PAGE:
The House of Mirth

It’s as close to a law of literary reception as we’re ever likely to get. An innovative new novel will provoke mixed and often hostile reactions from very good readers. Think Melville from the long ago, or Joyce, or Proust, or even P. Roth (Portnoy’s Complaint), D. Foster Wallace (Infinite Jest), or D. Mitchell (Cloud Atlas), from the recent past. In The Critical Reception of Edith Wharton, Helen Killoran surveys the splash Wharton makes with The House of Mirth. According to Killoran, a reviewer for the Independent blasts The House of Mirth for its indulgence in immoral fashions. Charles Eliot Norton, a future president of Harvard, rejects the premise of the novel outright, because “no woman not spotlessly virtuous can be the heroine of a truly serious novel.” A reviewer for the Outlook praises the novel for its “integrity of insight and workmanship,” and “is an achievement of high importance in American life.” In Harper’s Weekly, James McArthur observes, “Never was a society summoned to a sterner tribunal than in this book.” Paul Bourget, a friend and confidant of Wharton’s, sees in her novel of manners a “masterpiece of the genre.” According to Thomas Wentworth Higginson, who discovered no less a literary star than Emily Dickinson, The House of Mirth stands “at the head of all American fiction, save Hawthorne alone.” Interestingly, Henry James, to whom Wharton is often compared, found the two books of the novel “too confused” and “better written than composed.”

7 Responses to The House of Mirth

  1. Love, love, love this book. Remind me not to take any notice of what Charles Eliot Norton thinks is a good book. As for James he was just jealous! Seriously, though, thanks for these summations. It is fascinating to see what the contemporary reactions are to books that have become classics isn’t it.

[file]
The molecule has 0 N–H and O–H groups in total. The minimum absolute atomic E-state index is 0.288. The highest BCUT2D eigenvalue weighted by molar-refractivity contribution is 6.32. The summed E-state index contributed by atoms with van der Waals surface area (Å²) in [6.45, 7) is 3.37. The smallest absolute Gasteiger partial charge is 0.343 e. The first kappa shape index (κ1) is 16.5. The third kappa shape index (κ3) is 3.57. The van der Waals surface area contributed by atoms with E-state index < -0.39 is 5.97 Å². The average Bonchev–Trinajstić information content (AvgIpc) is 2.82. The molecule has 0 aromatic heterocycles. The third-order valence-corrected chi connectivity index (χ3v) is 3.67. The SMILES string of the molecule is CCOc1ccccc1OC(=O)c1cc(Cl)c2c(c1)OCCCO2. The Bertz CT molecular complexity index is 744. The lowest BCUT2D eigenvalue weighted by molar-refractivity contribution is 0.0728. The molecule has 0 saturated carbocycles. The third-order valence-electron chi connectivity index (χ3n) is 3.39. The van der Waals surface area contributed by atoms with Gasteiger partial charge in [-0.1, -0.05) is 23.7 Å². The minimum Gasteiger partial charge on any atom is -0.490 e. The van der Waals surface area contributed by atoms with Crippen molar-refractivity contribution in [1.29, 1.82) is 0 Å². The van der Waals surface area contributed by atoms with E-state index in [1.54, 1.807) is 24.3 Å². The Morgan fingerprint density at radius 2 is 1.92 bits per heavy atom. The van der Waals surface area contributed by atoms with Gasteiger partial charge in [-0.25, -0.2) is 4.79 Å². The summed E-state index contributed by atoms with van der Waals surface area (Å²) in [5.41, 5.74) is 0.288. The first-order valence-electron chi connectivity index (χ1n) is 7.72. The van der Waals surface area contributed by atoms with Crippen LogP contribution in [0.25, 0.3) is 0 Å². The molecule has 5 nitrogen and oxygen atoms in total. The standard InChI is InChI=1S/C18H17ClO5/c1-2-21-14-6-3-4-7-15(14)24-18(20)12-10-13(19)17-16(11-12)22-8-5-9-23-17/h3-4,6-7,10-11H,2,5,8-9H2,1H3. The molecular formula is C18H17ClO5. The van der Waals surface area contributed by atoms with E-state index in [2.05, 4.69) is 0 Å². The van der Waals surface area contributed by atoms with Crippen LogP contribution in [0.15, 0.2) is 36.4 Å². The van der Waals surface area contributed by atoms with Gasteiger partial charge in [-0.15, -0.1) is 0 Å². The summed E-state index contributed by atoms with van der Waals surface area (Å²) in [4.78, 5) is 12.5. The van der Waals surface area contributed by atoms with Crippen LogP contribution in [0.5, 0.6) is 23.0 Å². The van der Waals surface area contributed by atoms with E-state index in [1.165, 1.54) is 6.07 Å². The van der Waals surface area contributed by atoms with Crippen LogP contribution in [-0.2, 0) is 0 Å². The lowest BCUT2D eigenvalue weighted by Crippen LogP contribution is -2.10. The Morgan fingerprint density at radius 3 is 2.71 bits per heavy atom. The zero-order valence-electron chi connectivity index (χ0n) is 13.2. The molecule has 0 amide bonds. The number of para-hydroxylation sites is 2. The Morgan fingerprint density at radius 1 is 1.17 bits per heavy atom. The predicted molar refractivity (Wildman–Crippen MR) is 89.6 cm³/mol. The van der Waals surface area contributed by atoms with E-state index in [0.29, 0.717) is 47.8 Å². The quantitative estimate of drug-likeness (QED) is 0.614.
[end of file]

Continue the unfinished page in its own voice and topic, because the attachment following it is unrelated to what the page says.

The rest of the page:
2. Kerry says:

    This gives me something to anticipate. I have been planning to read Age of Innocence within the next few months, but maybe I will quickly follow it up with The House of Mirth. Of Wharton’s work, I previously have only read (and loved) Ethan Frome. I had the reaction I have seen others relate: Ethan Frome was so good, I was almost afraid to read other works by Wharton; surely, her other works could only lead to disappointment by comparing unfavorably. I have decided to brave it.

    You made me laugh out loud with the Norton quote. What Whispering said…

  3. […] Edith has been, quite rightly, popular around the literature-loving blogosphere this year. The Classics Circuit featured the works of Wharton in January. While not technically part of the Wharton Classics Circuit, Kevin from Canada re-read Custom of the County that same month and loved it all over again. He enjoyed it so much, in fact, that it made his “10 Best” for 2010. In May, The Mookse and the Gripes reviewed Wharton’s Ethan Frome which turned out to be one of his Ten Twelve Best. A Rat in the Book Pile also read Ethan Frome and drew out in her post interesting observations and quotes regarding the narrator. Where KfC opened the year with Wharton, Kevin from Interpolations (KfI? K2D2?) closed it out (November, close enough) with that same Wharton, Custom of the County. He has also read in 2010: Ethan Frome and House of Mirth. […]

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